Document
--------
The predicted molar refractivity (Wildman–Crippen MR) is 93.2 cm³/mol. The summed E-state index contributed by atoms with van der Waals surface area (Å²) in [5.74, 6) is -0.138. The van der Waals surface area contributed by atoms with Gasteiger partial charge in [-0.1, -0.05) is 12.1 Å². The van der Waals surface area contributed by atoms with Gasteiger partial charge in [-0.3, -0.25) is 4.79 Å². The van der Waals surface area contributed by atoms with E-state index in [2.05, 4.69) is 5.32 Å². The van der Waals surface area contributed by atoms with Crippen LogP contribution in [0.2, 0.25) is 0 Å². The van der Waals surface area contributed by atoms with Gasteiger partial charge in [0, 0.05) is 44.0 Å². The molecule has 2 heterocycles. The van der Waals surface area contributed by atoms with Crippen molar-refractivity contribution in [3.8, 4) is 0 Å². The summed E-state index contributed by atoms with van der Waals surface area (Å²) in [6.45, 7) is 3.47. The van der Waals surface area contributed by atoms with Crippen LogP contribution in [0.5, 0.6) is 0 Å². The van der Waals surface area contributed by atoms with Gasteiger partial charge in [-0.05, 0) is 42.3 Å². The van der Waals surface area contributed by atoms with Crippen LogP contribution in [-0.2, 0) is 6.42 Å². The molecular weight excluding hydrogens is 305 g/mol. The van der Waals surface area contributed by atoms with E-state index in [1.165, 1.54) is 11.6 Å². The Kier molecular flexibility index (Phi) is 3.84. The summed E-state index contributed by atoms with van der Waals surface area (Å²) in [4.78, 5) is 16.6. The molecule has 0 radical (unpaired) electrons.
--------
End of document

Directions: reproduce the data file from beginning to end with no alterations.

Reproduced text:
The predicted molar refractivity (Wildman–Crippen MR) is 93.2 cm³/mol. The summed E-state index contributed by atoms with van der Waals surface area (Å²) in [5.74, 6) is -0.138. The van der Waals surface area contributed by atoms with Gasteiger partial charge in [-0.1, -0.05) is 12.1 Å². The van der Waals surface area contributed by atoms with Gasteiger partial charge in [-0.3, -0.25) is 4.79 Å². The van der Waals surface area contributed by atoms with E-state index in [2.05, 4.69) is 5.32 Å². The van der Waals surface area contributed by atoms with Crippen LogP contribution in [0.2, 0.25) is 0 Å². The van der Waals surface area contributed by atoms with Gasteiger partial charge in [0, 0.05) is 44.0 Å². The molecule has 2 heterocycles. The van der Waals surface area contributed by atoms with Crippen molar-refractivity contribution in [3.8, 4) is 0 Å². The summed E-state index contributed by atoms with van der Waals surface area (Å²) in [6.45, 7) is 3.47. The van der Waals surface area contributed by atoms with Crippen LogP contribution in [0.5, 0.6) is 0 Å². The van der Waals surface area contributed by atoms with Gasteiger partial charge in [-0.05, 0) is 42.3 Å². The van der Waals surface area contributed by atoms with Crippen LogP contribution in [-0.2, 0) is 6.42 Å². The molecular weight excluding hydrogens is 305 g/mol. The van der Waals surface area contributed by atoms with E-state index in [1.165, 1.54) is 11.6 Å². The Kier molecular flexibility index (Phi) is 3.84. The summed E-state index contributed by atoms with van der Waals surface area (Å²) in [4.78, 5) is 16.6. The molecule has 0 radical (unpaired) electrons.